The third category of people see this as a transformative experience, but one that causes them to make a bit of a career shift. We’ve seen people do all kinds of different things. Some people become executive coaches. We’ve seen some become academics. We’ve seen some move from industry to investing. They see this as a natural career transition point, and they will often take their time. We’ve seen people take two, three, six months to think about what they want to do with their careers because the reality is, if you’re working that hard for 12, 18, 24 months, it’s hard to lift your head above the parapet and think, what do I want out of that next gig?

Lessons learned

Roberta Fusaro: Andrew, you were formerly a COS. For how many years?

Andrew Goodman: I spent nearly 18 months as the COS. It was a very intense but enjoyable time. I think about that experience probably at least once a week, if not once a day.

Roberta Fusaro: You’ve been working with COSs, and McKinsey has been running the COS forum, for almost a decade now. What’s the forum all about?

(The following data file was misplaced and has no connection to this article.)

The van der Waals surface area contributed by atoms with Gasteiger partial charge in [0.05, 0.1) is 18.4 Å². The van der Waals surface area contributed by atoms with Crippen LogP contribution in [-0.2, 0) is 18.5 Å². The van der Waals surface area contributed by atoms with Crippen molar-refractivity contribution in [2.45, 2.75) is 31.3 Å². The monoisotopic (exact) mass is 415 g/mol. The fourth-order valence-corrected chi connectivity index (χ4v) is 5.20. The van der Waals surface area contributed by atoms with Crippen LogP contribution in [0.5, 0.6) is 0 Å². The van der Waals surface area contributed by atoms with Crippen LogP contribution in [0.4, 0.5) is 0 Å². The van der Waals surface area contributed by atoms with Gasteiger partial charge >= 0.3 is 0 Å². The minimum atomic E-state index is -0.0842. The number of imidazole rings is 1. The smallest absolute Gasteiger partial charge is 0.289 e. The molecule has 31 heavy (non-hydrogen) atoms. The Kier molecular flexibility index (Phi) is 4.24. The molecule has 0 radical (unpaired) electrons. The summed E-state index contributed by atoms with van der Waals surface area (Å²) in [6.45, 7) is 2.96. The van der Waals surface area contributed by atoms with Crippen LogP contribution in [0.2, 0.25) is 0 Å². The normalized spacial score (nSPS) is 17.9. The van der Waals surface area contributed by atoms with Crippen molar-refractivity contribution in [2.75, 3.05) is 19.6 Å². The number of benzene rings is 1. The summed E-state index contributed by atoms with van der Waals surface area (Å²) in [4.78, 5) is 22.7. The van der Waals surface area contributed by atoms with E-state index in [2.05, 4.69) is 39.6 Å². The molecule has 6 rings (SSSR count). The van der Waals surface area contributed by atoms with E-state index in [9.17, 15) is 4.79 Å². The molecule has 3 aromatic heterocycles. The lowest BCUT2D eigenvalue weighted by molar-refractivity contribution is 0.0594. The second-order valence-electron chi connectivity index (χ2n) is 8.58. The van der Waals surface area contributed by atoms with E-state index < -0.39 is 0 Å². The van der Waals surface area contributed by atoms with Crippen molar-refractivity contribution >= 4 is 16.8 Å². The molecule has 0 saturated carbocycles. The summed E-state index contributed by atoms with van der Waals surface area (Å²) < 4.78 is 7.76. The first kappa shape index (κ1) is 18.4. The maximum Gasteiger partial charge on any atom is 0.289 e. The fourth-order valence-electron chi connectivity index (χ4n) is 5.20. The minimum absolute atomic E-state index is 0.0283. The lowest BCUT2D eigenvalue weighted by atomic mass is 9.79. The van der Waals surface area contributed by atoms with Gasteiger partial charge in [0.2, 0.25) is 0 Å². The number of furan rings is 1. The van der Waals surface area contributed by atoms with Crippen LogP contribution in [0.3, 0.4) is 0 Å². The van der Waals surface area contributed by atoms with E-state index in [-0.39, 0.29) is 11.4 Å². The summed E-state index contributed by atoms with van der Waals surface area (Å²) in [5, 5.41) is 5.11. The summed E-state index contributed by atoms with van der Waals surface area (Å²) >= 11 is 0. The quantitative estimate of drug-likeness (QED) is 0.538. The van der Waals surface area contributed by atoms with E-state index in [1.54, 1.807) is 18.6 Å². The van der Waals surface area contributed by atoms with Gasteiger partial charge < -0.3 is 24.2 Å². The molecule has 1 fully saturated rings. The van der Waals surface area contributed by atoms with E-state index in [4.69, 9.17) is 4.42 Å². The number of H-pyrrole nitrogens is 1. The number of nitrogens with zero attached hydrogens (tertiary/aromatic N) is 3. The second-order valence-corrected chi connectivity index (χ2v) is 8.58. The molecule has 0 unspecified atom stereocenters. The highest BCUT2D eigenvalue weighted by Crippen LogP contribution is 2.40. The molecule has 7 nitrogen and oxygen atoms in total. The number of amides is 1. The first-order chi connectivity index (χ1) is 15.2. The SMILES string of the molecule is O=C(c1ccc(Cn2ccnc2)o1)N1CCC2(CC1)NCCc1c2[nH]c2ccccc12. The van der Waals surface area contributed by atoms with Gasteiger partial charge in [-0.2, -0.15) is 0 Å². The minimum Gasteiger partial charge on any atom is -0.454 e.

Andrew Goodman: It meets twice a year. It’s typically a group of around 50 COSs that come together from a wide range of organizations in the public, private, and social sectors. COSs from all walks of life get together to discuss lessons and obstacles they’ve faced while on the job.

Roberta Fusaro: What are some of the key takeaways or best practices that we can share with folks?

Andrew Goodman: Let me share the two or three most memorable ones from the last decade. They’re quite practical.

One of the COSs shared this view on prioritization. He said that any COS or CEO should have five to six priorities. He talked about this idea of two or three being your “tuxedo agenda,” the outward-facing priorities that you have, and two or three being your “pajama agenda,” things that were inward facing and about how the company or organization works. I really liked that idea as a way of thinking about priorities.